Working at Arbuthnot Latham –

How mentoring can help develop your career

Changing disciplines can be one of the biggest career challenges. Kerry Prior, Senior Platform Lead at Arbuthnot Latham explains how mentoring helped her, and how she is sharing her experiences with others.


26th January 2022


Two coffee cups on a table in a cafe.

I started my working life as a professional musician. It was an incredibly fulfilling time, but after ten years of living out of a suitcase, I was ready to try something new.

At first, I went it alone. With my subject matter expertise, I looked at event management, tours, and production. I soon realised that I loved projects, planning, finance, and resources; that brought me to a job in the city.

Getting my first role was not easy; I knew I had the transferable skills, but the challenge was proving that to others who might look at a musician and think “what can they bring to the table?”

I undertook basic training in Project Management, IT and Service Management to demonstrate to potential employers that I was serious; that I had the basic skills to function in this world.

My own perseverance helped me get a foot in the door, and, by chance, my first mentor was a fellow musician; this relationship really kick-started my career.

My mentor understood where I was coming from, my skills, and what I could bring. It showed me early on how a good mentor can see your value and help you understand it, as well as guiding and coaching you.

I learned so much during those early years and it has helped me as I have developed in my career. Having benefitted from it so much, I now mentor others.

What is mentoring?

It is a two-way relationship where knowledge and experience are shared. The most important part of mentoring is offering support to your mentee – this comes in the form of listening and being a sounding board.

It is about truly understanding someone’s challenges and enabling them to work through it.

I think back to my early days of feeling like it was ‘sink or swim’ but having someone who believed in me went a huge way. A mentor can be that person – detached from your actual day-to-day work - but who is there in the background, backing you up.

Mentoring also helps you grow your network, which is so important, therefore it can be good to have a mentor outside of your immediate circle. This does not just help you understand the world around you more fully, but it could open some doors further down the track.

What mentoring has taught me

One of the most important lessons I have learned is that people often confuse subject matter expertise with soft skills. For me, the soft skills are the most important of all. You can learn about a subject but developing the core underlying skills is where you really add value as an employee.>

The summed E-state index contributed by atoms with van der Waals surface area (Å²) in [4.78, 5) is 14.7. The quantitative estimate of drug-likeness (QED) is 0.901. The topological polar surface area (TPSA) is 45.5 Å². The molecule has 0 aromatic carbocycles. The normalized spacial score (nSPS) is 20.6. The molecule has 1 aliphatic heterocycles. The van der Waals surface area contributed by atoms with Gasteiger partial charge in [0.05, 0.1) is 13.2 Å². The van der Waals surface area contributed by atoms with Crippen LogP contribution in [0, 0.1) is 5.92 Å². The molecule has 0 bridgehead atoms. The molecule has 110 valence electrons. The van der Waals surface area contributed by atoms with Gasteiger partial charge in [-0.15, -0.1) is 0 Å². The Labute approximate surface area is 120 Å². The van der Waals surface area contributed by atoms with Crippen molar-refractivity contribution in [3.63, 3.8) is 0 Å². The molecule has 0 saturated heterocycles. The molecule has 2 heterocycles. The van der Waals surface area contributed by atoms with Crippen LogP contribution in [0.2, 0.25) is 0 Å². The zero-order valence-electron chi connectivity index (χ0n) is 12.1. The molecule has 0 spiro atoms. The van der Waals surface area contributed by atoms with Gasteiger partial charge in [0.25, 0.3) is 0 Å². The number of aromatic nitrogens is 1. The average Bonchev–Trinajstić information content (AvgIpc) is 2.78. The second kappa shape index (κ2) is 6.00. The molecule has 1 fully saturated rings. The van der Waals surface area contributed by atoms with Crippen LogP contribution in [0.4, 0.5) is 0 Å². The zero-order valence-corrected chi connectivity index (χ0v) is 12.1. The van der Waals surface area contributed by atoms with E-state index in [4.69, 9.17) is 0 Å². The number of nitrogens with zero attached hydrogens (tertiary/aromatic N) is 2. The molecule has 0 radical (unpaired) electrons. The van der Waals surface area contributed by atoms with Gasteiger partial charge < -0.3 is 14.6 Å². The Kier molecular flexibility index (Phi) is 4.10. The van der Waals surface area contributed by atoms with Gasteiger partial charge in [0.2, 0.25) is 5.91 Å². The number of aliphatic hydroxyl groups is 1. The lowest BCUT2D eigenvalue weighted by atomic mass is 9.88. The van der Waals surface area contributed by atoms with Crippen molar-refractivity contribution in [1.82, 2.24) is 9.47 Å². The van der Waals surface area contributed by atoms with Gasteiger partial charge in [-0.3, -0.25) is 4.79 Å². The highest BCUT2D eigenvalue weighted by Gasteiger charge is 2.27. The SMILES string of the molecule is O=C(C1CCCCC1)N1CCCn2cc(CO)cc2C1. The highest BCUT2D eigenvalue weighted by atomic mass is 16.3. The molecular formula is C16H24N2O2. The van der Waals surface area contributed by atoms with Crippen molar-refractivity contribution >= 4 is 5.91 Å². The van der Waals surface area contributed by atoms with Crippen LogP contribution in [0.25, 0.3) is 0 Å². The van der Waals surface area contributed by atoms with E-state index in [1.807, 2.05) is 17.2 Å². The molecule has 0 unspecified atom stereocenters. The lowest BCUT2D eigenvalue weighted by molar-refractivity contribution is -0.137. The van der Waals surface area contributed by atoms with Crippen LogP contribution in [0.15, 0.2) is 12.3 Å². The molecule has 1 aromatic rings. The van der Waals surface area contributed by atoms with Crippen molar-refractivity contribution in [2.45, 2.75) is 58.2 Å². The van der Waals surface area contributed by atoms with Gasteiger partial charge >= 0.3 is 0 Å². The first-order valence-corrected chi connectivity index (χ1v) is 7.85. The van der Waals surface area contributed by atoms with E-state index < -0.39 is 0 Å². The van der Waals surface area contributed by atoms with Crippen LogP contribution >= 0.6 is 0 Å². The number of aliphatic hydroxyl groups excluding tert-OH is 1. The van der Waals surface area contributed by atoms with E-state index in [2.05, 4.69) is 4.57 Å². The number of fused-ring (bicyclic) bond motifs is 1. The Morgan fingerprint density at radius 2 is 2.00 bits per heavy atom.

So often, as a mentor, the value is seeing the gaps; where an individual might benefit from sharpening up a particular skillset to help them solve a problem or manage a certain stakeholder.

Beyond that, as a mentor, you have got a few things happening at once in the relationship. What someone is saying, what they are thinking, what challenges they are facing and, of course, the route to progress. Because of this complex interplay of different considerations, I would say, without a doubt, mentoring – as a discipline – is a good way to develop professionally.

>If you are lucky, your career will span more than 30 years – it is a long game. Do not solely focus on the quick wins. Younger people can be keen to progress quickly, and that fire and enthusiasm is crucial. But as you work for longer, you realise that as important as energy is, so is a strategic view of your development. Short-term wins might not always be good for your long-term career development.

What makes a good mentor?

A mentor should never instruct.

Listening and understanding an individual’s approach is also important. You are understanding what they need and helping them assess various options. Your own right answer might not be the right answer for someone else.

Sometimes you must step back and think what someone is really asking. Sometimes, what they are asking is not what they are looking for. It is not always necessarily obvious what people want. That is why the listening and understanding aspect is so important.

People can often feel underqualified for their current role or future ones. A good mentor will help you understand the underlying skills you can develop to further your career, to see your hidden depths.

A good mentor will also derive a lot of benefit themselves. I have learned a lot about myself and others. It makes me challenge my perceptions and think, based on my experiences, what would I do in that situation now rather than a few years ago? I also love watching people thrive and grow. It is rewarding thinking you are shaping someone’s future.

Key tip: Progressing your career

There is no shortcut to career success. If there is, people generally get caught out at some point with gaps in their knowledge or skills.

For example, if you take time to become an expert in your field, and you work equally as hard on your communication skills, then you become an invaluable source of counsel for your stakeholders. You understand their challenges, and you can articulate solutions. They trust you, put their faith in you, and the rewards follow.

You cannot fake being good or work solely on recognition, it is about becoming a rounded proposition yourself and demonstrating, through your work, your value to a business.

More about mentoring: Picking the right mentor


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